When lowering the load in normal operation, the frequency converter/braking chopper will measure the DC-bus voltage and start operating (dissipating regenerated energy in the braking resistor) when exceeding the preset limit. Max tension in the wire will be controlled by the frequency converter. In case of excessive external force, the tension will not exceed a programmable hard-coded value. The winch will be equipped with a sensor for upper and lower position stops such that a signal from this sensor will cause the winch to stop at downwards position independently of other control signals. The joystick can be operated in “left” position, in this position the winch is in creep speed mode, giving maximum 10% of normal speed.
Winch 120 may be equipped with a climb function 308 that can be selected/deselected at the remote control panel. When selected, the rider can adjust his position by applying additional force in downwards or relieving tension in an upward direction. Maximum speed limits in both directions are 0.15 m/s when this function is activated. The operator can at all time take control of the movement by using the joystick, which deactivates the climb function.
Winch 120 may also be equipped with a walk function 306 that can be selected/deselected at the remote control panel. When activated, winch 120 will keep a constant low tension in the wire, preventing a slack wire situation. The rider can move around with a small pull in the wire. The function can only be activated when the load is below 15% of max load. In case of a person falling from an elevated position with this function activated, the person will be lowered with a preset speed of 0.15 m/s. The operator can at all time take control of the operation of the winch, either by activating the joystick, which deactivates the walk function.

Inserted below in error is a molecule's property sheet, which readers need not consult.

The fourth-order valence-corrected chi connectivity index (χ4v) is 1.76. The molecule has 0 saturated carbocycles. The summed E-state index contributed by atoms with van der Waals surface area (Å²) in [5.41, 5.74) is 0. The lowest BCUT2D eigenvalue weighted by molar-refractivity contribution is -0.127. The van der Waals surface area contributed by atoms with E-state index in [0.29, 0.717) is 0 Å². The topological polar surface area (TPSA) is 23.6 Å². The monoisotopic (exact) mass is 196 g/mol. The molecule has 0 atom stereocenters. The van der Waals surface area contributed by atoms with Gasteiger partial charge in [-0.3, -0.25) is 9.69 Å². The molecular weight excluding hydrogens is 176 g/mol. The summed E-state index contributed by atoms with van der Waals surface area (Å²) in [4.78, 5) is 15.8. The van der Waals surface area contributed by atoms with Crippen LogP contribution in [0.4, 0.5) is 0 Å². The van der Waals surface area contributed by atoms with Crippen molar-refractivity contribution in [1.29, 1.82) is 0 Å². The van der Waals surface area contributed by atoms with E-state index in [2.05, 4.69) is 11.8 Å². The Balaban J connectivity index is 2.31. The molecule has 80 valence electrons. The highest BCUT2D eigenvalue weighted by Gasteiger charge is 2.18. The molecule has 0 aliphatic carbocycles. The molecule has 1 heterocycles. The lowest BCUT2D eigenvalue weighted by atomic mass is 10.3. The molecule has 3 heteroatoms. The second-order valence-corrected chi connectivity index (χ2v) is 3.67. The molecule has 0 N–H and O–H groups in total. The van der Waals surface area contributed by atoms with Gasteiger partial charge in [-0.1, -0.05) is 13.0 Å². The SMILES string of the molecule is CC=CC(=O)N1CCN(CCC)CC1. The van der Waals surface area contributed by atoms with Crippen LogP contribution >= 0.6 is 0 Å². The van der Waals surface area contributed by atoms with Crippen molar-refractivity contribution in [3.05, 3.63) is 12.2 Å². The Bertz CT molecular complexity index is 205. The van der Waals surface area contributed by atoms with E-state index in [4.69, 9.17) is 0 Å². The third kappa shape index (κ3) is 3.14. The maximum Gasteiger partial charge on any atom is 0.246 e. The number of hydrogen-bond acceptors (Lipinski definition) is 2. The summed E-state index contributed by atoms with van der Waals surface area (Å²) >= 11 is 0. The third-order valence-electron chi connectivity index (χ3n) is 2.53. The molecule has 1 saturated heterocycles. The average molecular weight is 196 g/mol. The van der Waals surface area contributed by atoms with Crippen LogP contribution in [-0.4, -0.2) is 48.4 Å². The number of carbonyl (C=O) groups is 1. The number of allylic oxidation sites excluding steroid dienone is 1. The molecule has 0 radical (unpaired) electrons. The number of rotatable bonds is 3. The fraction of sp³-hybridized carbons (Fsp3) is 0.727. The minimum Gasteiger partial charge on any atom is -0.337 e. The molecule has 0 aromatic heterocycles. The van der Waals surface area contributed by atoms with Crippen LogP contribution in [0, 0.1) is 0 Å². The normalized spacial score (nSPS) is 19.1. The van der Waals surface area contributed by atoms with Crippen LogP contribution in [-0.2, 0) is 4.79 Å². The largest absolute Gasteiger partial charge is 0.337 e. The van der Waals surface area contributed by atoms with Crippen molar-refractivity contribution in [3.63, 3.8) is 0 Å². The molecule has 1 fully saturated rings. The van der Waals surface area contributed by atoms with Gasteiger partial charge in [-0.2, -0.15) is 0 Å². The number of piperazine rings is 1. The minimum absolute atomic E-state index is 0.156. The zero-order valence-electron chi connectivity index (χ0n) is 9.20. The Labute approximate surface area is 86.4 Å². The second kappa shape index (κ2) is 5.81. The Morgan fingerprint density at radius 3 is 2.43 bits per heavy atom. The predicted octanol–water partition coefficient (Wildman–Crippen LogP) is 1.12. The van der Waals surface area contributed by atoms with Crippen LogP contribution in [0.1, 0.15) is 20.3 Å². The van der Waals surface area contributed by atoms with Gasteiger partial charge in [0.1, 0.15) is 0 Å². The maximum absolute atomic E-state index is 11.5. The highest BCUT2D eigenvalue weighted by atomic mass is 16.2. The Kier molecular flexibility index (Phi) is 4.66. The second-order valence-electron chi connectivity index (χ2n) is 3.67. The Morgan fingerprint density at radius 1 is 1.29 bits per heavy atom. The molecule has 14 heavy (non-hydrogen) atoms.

When the control system detects “slack wire”, a red indicator lamp 216 will illuminate on the console. The slack wire function will stop downwards movement if the wire tension drops below 2% of max tension.
Referring back to
To be able to lower the load in case of equipment failure or loss of power, winch 120 is equipped with an emergency lowering circuit. This arrangement will lower the load in a controlled manner in case of loss of power from the frequency converter. If the mechanical brake is engaged and the PLC/remote control is working, the brake can be released by operating an emergency release switch at local operator station 160. The control power to the emergency brake release circuit comes from the rig UPS system. A diode bridge will allow for dual brake release signal, both for the PLC (in normal operation) and for the emergency lowering circuit. Overspeed detection will still be operating, and if overspeed is detected, the brake will engage.
In case of failure in the PLC/remote control system, but with UPS power available, the load can be lowered by activating the emergency lowering switch at local operator station 160. In case of no UPS power available, the mechanical brake can be disengaged manually by a hand operated lever 216 (see
Winch 120 can also be equipped with an arrangement for manual release of the brake from drill floor. A manual pneumatic valve on the drill floor can supply air to a pneumatic cylinder on the winch activating brake lever 216 (see